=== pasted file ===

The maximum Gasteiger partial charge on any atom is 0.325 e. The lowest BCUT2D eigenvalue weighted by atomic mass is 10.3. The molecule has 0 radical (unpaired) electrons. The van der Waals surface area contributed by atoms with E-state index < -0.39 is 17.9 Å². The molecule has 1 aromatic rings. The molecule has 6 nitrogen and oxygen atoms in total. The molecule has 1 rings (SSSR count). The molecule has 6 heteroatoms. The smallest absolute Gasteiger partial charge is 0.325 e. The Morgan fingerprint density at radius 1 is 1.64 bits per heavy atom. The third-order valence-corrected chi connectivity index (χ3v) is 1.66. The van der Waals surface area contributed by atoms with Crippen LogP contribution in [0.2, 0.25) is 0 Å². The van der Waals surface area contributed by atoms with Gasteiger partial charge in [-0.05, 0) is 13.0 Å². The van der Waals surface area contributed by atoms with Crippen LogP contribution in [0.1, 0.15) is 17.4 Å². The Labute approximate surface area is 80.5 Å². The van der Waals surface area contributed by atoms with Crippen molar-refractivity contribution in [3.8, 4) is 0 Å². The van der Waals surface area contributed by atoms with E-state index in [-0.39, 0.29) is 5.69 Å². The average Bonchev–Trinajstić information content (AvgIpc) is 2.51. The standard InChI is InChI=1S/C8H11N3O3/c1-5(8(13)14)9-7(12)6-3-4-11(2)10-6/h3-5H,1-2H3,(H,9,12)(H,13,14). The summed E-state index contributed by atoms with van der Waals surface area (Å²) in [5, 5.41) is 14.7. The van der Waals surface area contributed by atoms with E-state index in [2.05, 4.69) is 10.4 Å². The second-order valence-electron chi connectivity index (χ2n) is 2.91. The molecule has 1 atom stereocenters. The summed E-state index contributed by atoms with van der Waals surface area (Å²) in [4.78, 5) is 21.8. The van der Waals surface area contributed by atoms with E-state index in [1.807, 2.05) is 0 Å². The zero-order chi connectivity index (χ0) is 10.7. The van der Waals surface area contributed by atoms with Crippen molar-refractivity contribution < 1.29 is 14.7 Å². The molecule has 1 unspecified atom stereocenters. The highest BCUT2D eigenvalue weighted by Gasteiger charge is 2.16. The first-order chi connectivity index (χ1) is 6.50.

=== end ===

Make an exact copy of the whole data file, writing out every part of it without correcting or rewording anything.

The maximum Gasteiger partial charge on any atom is 0.325 e. The lowest BCUT2D eigenvalue weighted by atomic mass is 10.3. The molecule has 0 radical (unpaired) electrons. The van der Waals surface area contributed by atoms with E-state index < -0.39 is 17.9 Å². The molecule has 1 aromatic rings. The molecule has 6 nitrogen and oxygen atoms in total. The molecule has 1 rings (SSSR count). The molecule has 6 heteroatoms. The smallest absolute Gasteiger partial charge is 0.325 e. The Morgan fingerprint density at radius 1 is 1.64 bits per heavy atom. The third-order valence-corrected chi connectivity index (χ3v) is 1.66. The van der Waals surface area contributed by atoms with Crippen LogP contribution in [0.2, 0.25) is 0 Å². The van der Waals surface area contributed by atoms with Gasteiger partial charge in [-0.05, 0) is 13.0 Å². The van der Waals surface area contributed by atoms with Crippen LogP contribution in [0.1, 0.15) is 17.4 Å². The Labute approximate surface area is 80.5 Å². The van der Waals surface area contributed by atoms with Crippen molar-refractivity contribution in [3.8, 4) is 0 Å². The van der Waals surface area contributed by atoms with E-state index in [-0.39, 0.29) is 5.69 Å². The average Bonchev–Trinajstić information content (AvgIpc) is 2.51. The standard InChI is InChI=1S/C8H11N3O3/c1-5(8(13)14)9-7(12)6-3-4-11(2)10-6/h3-5H,1-2H3,(H,9,12)(H,13,14). The summed E-state index contributed by atoms with van der Waals surface area (Å²) in [5, 5.41) is 14.7. The van der Waals surface area contributed by atoms with E-state index in [2.05, 4.69) is 10.4 Å². The second-order valence-electron chi connectivity index (χ2n) is 2.91. The molecule has 1 atom stereocenters. The summed E-state index contributed by atoms with van der Waals surface area (Å²) in [4.78, 5) is 21.8. The van der Waals surface area contributed by atoms with E-state index in [1.807, 2.05) is 0 Å². The zero-order chi connectivity index (χ0) is 10.7. The van der Waals surface area contributed by atoms with Crippen molar-refractivity contribution < 1.29 is 14.7 Å². The molecule has 1 unspecified atom stereocenters. The highest BCUT2D eigenvalue weighted by Gasteiger charge is 2.16. The first-order chi connectivity index (χ1) is 6.50.